As Star Wars looks beyond the familiar storyline of the Skywalker Saga, vast horizons promise fresh adventures, new characters and situations. While 2016’s Rogue One was tied closely to the Death Star storyline from the opening scroll of A New Hope, that thread – the desperate grasp for galactic liberty – is a far broader canvas to tell stories on than the throughline of the Skywalker family, and Star Wars: Andor, which debuts Wednesday, September 21st on Disney+ with three episodes – dives into that quest for freedom with Cassian Andor (Diego Luna), who we last saw waiting for his death on the beach of Scarif holding Jyn Erso (Felicity Jones) as the shock wave of the Death Star’s destructive power boiled the Seas of Scarif.
Stepping back five years into the Dark Times-era gives us the chance to delve deep into an era where the Empire held near complete dominion over the galaxy, and in turn, watch the development of Andor himself from a directionless, wary inhabitant of the industrial world of Ferrix – vast starships chopped for parts and scrap in an organised mirror to the scavenged desolation of Jakku in The Force Awakens – into the lethal weapon who will do terrible things for the cause (remember the grim fate of his colleague Tivik (Daniel Mays) on the Ring of Kafrene at the start of Rogue One).
The core cast of characters will soon become familiar faces to fans of Star Wars. His adoptive mother Maarva (Fiona Shaw) worries for his safety, secrets of his past threatening to catch up with him as she strives to keep him protected. His forthright friend Bix Caleen (Adria Arjona) is equally invested, keen to figure a way to strike at the Empire while Andor is simply content to ‘walk into their house’ and steal from them. He disappears without explanation, caring little for the consequences while his friends cover for him with alibies. There are flashbacks showing a young Cassian, a strategy that mirrors and informs the present, and it’s here we see the journey into the bold Cassian that catches the attention of the complex Luthen Rael (Stellan Skarsgård), who journeys to Ferrix to enlist Cassian.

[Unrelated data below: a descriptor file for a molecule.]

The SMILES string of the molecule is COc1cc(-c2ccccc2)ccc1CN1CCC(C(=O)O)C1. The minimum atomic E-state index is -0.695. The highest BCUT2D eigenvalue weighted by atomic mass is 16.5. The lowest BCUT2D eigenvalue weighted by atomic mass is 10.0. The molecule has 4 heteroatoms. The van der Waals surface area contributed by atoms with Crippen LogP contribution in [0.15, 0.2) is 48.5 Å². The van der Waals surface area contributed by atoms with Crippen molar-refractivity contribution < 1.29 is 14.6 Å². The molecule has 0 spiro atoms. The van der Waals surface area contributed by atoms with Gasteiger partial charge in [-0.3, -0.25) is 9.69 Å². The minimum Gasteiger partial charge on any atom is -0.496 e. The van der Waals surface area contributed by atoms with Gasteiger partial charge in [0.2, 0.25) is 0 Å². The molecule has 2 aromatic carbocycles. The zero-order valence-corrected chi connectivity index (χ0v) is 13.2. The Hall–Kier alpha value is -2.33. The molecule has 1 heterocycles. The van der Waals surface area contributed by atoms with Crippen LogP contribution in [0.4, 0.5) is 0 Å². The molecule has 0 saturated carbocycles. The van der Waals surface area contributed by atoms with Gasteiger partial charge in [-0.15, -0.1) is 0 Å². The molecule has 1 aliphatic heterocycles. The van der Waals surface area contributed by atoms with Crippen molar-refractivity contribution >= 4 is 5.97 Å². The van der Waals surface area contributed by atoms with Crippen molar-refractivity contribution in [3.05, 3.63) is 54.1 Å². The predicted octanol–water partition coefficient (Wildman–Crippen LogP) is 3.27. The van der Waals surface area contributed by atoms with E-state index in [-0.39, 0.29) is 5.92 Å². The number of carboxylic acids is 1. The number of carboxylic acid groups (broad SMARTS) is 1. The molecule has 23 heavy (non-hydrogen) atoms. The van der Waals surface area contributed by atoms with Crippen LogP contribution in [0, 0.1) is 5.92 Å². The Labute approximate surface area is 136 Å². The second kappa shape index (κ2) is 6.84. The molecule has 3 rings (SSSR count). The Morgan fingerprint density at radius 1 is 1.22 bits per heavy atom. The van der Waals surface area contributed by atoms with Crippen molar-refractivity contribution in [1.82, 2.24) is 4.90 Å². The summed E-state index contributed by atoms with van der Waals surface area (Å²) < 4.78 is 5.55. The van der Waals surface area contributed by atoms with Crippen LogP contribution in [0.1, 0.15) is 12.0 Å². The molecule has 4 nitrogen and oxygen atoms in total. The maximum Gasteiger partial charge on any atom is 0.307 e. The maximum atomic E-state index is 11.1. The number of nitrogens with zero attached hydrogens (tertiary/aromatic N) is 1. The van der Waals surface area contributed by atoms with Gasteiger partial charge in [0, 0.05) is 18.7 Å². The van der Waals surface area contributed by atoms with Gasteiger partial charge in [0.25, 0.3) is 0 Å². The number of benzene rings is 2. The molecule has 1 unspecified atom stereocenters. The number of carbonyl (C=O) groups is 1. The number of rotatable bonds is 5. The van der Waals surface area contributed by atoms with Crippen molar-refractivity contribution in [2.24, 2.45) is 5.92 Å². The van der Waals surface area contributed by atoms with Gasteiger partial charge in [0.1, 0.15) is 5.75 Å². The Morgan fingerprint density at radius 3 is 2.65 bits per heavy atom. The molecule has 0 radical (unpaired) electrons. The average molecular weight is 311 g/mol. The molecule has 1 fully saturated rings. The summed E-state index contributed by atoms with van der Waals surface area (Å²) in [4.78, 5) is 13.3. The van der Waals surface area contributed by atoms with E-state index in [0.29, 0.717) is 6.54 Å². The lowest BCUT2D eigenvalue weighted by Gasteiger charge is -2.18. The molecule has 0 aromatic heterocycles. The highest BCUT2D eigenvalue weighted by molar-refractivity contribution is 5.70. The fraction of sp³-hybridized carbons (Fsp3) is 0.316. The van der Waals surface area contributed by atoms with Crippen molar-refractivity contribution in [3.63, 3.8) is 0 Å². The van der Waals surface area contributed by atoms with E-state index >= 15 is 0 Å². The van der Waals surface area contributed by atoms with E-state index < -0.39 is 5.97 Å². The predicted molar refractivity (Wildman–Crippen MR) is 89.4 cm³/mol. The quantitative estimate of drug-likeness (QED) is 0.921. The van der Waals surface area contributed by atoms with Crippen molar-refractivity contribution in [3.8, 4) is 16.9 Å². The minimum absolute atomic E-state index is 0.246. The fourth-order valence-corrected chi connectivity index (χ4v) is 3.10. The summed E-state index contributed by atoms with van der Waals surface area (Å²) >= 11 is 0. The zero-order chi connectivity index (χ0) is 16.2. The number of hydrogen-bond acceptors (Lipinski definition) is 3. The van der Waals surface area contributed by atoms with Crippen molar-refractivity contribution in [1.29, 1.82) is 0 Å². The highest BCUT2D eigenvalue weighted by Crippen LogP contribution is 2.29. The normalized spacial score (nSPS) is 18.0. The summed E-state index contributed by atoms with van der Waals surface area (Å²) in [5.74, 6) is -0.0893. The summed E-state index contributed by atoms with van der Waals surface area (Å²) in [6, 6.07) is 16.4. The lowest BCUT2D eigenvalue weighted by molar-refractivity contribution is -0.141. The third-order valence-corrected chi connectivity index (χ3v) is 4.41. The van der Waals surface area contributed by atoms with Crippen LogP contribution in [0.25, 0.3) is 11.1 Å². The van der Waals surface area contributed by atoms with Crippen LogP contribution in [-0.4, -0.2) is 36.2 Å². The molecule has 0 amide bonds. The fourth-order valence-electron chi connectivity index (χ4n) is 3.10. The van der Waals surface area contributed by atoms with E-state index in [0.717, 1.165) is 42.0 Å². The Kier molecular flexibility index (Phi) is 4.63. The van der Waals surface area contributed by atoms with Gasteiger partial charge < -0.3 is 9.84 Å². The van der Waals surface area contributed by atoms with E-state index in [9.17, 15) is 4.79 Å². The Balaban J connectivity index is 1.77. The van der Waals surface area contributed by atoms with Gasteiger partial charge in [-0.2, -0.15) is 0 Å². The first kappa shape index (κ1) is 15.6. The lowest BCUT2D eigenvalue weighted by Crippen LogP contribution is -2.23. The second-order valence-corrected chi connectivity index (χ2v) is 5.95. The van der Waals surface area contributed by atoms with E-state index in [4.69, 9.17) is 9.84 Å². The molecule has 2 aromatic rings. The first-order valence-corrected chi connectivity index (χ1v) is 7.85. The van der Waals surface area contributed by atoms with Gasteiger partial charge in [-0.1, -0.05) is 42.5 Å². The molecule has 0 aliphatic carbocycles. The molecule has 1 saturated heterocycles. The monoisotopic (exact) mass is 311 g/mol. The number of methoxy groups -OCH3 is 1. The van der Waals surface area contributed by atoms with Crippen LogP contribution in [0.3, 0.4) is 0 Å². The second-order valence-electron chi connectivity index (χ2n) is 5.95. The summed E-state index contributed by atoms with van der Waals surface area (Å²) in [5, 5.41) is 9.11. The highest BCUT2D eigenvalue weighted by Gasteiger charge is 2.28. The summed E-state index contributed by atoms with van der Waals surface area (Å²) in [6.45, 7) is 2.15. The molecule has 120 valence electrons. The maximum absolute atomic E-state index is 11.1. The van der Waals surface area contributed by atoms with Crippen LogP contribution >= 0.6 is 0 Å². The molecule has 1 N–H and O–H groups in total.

The cast retains their own voices, from Luna’s Mexican accent to a variety of regional English and Scottish accents, but it’s clear that the breakout star of Andor will be the Andor family droid B2EMO. Part-WALL.E, part-B.O.B from The Black Hole, he is sure to steal hearts and delight kids of all ages. Fiona Shaw brings her award-winning intensity to the galaxy while Genevieve O’Reilly and Stellan Skarsgård stand out as younger iterations of Mon Mothma and rebel sympathiser Luthen Rael. Kyle Soller as Syril Karn delivers a dedicated career man desperate to evolve out of the shackles of his station, much like Cassian himself. Diego Luna’s Andor is unsettled, unsure, aimless, dissatisfied, but once given focus, determined to start down a path that will ultimately change the galaxy.
While visually this is strikingly ‘Star Wars‘, Andor is as ‘grown up’ as the saga has ever been. From the Prequel familiar cityscape of Coruscant and the stark policies of the Imperial Security Bureau to the reality of toiling on the industrial world of Ferrix, the relationships are complicated and real – this is a thriller, but firmly bedded in the day to day grit of living in the galaxy. It assumes a knowledge of the broader Star Wars story, but even for canon novices, there’s plenty to see here.
Andor streams on Disney+ weekly from September 21st.